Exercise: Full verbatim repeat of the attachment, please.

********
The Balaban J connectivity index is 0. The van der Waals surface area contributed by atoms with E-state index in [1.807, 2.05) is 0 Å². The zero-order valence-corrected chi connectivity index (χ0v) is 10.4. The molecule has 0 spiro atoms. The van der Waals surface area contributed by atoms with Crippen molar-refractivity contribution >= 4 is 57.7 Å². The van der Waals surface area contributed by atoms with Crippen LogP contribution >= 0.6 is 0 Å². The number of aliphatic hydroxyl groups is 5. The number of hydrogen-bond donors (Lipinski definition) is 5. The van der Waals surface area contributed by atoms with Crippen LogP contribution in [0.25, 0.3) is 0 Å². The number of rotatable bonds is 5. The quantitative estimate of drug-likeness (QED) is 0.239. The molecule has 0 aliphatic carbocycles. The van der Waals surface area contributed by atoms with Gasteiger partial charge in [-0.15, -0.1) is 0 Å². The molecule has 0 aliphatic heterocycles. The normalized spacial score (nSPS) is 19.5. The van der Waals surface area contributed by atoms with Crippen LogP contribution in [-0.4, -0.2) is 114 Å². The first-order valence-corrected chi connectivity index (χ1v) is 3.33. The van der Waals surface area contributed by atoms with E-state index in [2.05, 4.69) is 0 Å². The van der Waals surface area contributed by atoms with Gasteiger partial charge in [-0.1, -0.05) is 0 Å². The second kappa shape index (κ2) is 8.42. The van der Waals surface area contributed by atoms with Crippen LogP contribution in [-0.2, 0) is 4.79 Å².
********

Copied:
The Balaban J connectivity index is 0. The van der Waals surface area contributed by atoms with E-state index in [1.807, 2.05) is 0 Å². The zero-order valence-corrected chi connectivity index (χ0v) is 10.4. The molecule has 0 spiro atoms. The van der Waals surface area contributed by atoms with Crippen molar-refractivity contribution >= 4 is 57.7 Å². The van der Waals surface area contributed by atoms with Crippen LogP contribution >= 0.6 is 0 Å². The number of aliphatic hydroxyl groups is 5. The number of hydrogen-bond donors (Lipinski definition) is 5. The van der Waals surface area contributed by atoms with Crippen LogP contribution in [0.25, 0.3) is 0 Å². The number of rotatable bonds is 5. The quantitative estimate of drug-likeness (QED) is 0.239. The molecule has 0 aliphatic carbocycles. The van der Waals surface area contributed by atoms with Gasteiger partial charge in [-0.15, -0.1) is 0 Å². The molecule has 0 aliphatic heterocycles. The normalized spacial score (nSPS) is 19.5. The van der Waals surface area contributed by atoms with Crippen LogP contribution in [-0.4, -0.2) is 114 Å². The first-order valence-corrected chi connectivity index (χ1v) is 3.33. The van der Waals surface area contributed by atoms with E-state index in [2.05, 4.69) is 0 Å². The van der Waals surface area contributed by atoms with Gasteiger partial charge in [-0.1, -0.05) is 0 Å². The second kappa shape index (κ2) is 8.42. The van der Waals surface area contributed by atoms with Crippen LogP contribution in [-0.2, 0) is 4.79 Å².